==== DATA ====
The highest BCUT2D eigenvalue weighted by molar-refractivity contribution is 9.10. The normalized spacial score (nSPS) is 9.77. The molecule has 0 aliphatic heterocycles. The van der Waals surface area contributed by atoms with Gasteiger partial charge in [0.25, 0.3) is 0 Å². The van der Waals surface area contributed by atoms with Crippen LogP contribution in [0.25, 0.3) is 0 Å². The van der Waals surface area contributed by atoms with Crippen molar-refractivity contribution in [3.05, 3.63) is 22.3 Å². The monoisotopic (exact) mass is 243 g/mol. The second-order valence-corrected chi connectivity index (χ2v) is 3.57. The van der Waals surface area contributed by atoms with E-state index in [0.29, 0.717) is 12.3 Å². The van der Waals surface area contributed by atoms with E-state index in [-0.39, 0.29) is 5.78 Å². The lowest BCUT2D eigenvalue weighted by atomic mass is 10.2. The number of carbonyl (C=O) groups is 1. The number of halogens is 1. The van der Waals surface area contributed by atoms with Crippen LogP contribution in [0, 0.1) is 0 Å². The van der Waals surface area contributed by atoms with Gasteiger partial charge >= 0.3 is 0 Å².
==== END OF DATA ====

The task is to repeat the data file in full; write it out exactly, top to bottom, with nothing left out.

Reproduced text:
The highest BCUT2D eigenvalue weighted by molar-refractivity contribution is 9.10. The normalized spacial score (nSPS) is 9.77. The molecule has 0 aliphatic heterocycles. The van der Waals surface area contributed by atoms with Gasteiger partial charge in [0.25, 0.3) is 0 Å². The van der Waals surface area contributed by atoms with Crippen LogP contribution in [0.25, 0.3) is 0 Å². The van der Waals surface area contributed by atoms with Crippen molar-refractivity contribution in [3.05, 3.63) is 22.3 Å². The monoisotopic (exact) mass is 243 g/mol. The second-order valence-corrected chi connectivity index (χ2v) is 3.57. The van der Waals surface area contributed by atoms with E-state index in [0.29, 0.717) is 12.3 Å². The van der Waals surface area contributed by atoms with E-state index in [-0.39, 0.29) is 5.78 Å². The lowest BCUT2D eigenvalue weighted by atomic mass is 10.2. The number of carbonyl (C=O) groups is 1. The number of halogens is 1. The van der Waals surface area contributed by atoms with Crippen LogP contribution in [0, 0.1) is 0 Å². The van der Waals surface area contributed by atoms with Gasteiger partial charge >= 0.3 is 0 Å².